“Variability of Similar Forms”,Nancy Graves on view in the permanent collection of the Detroit Institute of Art. – This Berkshire native’s career was cut short but her output during her lifetime made her one of the most important sculptors of her generation. During this year of the woman when museums and galleries are digging into the untold history of female artists and offering prime spots in their schedules in an effort to diversify their programs, a survey of her work would be a natural for a regional museum to take on.
Lee Rosenbaum’s Cultural Commentary Blog May 31, 2018
The Berkshire Museum today posted an open letter to its community that is intended to show its “commitment to transparency, cooperation, outreach,” according to an email from its spokesperson that hit my inbox late this afternoon.
But the “open letter” was less than transparent in describing what happened to the priciest of the museum’s deaccessions:
BOSTON — While Massachusetts cultural institutions are for the most part thriving, the struggles of outliers like the Berkshire Museum have initiated conversations about the right approach to preserving fixtures of the arts economy.
The fiscal chasm between different regional institutions — like the Pittsfield facility and the Fitchburg Art Museum — and an internationally renowned brand, like the Museum of Fine Arts, is vast and well-known. And it’s not likely to get better soon.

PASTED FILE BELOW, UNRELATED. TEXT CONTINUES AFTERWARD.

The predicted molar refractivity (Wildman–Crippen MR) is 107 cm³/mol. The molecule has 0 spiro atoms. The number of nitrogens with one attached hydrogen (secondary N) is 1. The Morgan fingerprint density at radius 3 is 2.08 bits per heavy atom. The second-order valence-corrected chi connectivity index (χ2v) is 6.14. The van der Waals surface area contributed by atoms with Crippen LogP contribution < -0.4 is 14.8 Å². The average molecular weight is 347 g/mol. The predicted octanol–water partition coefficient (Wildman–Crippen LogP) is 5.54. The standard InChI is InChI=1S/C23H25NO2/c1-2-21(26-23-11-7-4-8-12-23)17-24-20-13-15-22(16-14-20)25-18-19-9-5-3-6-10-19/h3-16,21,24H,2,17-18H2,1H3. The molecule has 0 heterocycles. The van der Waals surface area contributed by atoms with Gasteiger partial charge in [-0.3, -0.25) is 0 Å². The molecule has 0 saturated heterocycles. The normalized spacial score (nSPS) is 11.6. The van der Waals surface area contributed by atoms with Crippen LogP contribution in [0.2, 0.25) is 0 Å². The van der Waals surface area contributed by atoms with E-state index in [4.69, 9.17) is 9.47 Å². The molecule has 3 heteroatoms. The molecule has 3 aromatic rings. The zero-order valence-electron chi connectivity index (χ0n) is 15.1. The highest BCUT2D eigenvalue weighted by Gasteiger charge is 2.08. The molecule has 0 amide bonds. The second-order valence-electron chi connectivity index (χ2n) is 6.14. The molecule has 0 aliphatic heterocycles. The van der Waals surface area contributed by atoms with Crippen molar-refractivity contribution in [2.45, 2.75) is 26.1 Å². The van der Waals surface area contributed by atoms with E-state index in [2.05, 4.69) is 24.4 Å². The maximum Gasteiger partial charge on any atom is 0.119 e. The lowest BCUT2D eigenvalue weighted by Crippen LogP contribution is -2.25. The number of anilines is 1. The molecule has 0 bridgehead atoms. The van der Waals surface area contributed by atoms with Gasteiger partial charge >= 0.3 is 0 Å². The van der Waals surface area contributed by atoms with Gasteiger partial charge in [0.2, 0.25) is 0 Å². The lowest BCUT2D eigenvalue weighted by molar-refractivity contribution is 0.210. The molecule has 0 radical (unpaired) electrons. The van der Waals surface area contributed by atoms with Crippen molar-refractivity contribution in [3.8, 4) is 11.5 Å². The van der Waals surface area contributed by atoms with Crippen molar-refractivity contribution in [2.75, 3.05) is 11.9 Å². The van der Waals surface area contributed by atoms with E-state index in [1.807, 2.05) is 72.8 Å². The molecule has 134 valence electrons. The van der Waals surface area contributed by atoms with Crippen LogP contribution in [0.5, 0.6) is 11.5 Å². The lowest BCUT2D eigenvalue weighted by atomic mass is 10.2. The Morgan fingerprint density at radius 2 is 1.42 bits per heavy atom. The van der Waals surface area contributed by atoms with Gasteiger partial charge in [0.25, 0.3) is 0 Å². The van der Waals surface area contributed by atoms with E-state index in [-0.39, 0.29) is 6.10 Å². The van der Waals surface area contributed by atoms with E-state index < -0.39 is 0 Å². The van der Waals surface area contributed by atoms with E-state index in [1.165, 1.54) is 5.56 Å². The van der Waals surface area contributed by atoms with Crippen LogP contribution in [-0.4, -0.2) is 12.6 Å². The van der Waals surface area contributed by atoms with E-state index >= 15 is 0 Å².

I’ve been clear for some months now that I consider the Berkshire Museum’s current deaccessioning plan to be a very, very bad idea. But is it illegal?
The opponents of the sale would certainly love it to be, and now they have their wish: a lawsuit has been filed (the whole thing is here, if you want to read it for yourself), and it’s as strong as anybody could have hoped.
The Berkshires, in western Massachusetts, are one of those tourist destinations where you feel the need to set your watch back fifty years or so. The region is conservative, with a small “c,” sprinkled with small farms, rolling hills, clapboard houses. It is, quite literally, Norman Rockwell country—for the last quarter century of his life, Rockwell lived in Berkshire County.
In recent weeks, however, the oldest museum in Pittsfield, the Berkshires’ largest town, has divided the local community, prompted an investigation by the Massachusetts attorney general, and placed this bucolic county at the center of a firestorm.
Christopher Knight, LA Times Art Critic August 23, 2017
Maybe it’s the record-breaking summer temperatures, exacerbated by global warming, but some art museum folks in the Berkshire Hills of western Massachusetts seem to be suffering from heatstroke. Plainly they’ve lost their minds.
In late July, the Berkshire Eagle, Pittsfield’s local newspaper, reported that the Berkshire Museum, the town’s long-struggling museum of history, science and art, finished off a two-year self-examination by deciding to sell off 40 of the most notable paintings, sculptures and drawings from a collection not known to be overstuffed with outstanding art.